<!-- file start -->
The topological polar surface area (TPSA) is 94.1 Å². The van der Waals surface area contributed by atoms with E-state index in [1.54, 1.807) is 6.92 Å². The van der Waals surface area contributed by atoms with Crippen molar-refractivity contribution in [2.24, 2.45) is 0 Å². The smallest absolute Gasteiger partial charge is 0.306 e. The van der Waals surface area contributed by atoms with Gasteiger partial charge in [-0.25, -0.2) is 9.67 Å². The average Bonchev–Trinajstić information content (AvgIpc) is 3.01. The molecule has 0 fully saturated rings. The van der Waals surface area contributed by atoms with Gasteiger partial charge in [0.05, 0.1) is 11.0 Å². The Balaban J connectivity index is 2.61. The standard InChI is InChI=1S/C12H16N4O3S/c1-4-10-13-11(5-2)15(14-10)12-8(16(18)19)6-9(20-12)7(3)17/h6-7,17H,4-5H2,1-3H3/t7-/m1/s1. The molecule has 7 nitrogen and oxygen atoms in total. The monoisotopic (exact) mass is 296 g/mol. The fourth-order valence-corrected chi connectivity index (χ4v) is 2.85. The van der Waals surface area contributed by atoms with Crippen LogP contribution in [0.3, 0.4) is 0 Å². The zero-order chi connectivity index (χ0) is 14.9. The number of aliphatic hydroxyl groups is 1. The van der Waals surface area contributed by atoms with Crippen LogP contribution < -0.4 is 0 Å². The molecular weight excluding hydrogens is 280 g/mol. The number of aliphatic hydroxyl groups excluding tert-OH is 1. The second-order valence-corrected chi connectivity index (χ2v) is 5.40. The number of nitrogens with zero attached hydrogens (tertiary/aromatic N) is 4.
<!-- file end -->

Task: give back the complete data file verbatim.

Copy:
The topological polar surface area (TPSA) is 94.1 Å². The van der Waals surface area contributed by atoms with E-state index in [1.54, 1.807) is 6.92 Å². The van der Waals surface area contributed by atoms with Crippen molar-refractivity contribution in [2.24, 2.45) is 0 Å². The smallest absolute Gasteiger partial charge is 0.306 e. The van der Waals surface area contributed by atoms with Gasteiger partial charge in [-0.25, -0.2) is 9.67 Å². The average Bonchev–Trinajstić information content (AvgIpc) is 3.01. The molecule has 0 fully saturated rings. The van der Waals surface area contributed by atoms with Gasteiger partial charge in [0.05, 0.1) is 11.0 Å². The Balaban J connectivity index is 2.61. The standard InChI is InChI=1S/C12H16N4O3S/c1-4-10-13-11(5-2)15(14-10)12-8(16(18)19)6-9(20-12)7(3)17/h6-7,17H,4-5H2,1-3H3/t7-/m1/s1. The molecule has 7 nitrogen and oxygen atoms in total. The monoisotopic (exact) mass is 296 g/mol. The fourth-order valence-corrected chi connectivity index (χ4v) is 2.85. The van der Waals surface area contributed by atoms with Crippen LogP contribution in [0.3, 0.4) is 0 Å². The zero-order chi connectivity index (χ0) is 14.9. The number of aliphatic hydroxyl groups is 1. The van der Waals surface area contributed by atoms with Crippen LogP contribution < -0.4 is 0 Å². The molecular weight excluding hydrogens is 280 g/mol. The number of aliphatic hydroxyl groups excluding tert-OH is 1. The second-order valence-corrected chi connectivity index (χ2v) is 5.40. The number of nitrogens with zero attached hydrogens (tertiary/aromatic N) is 4.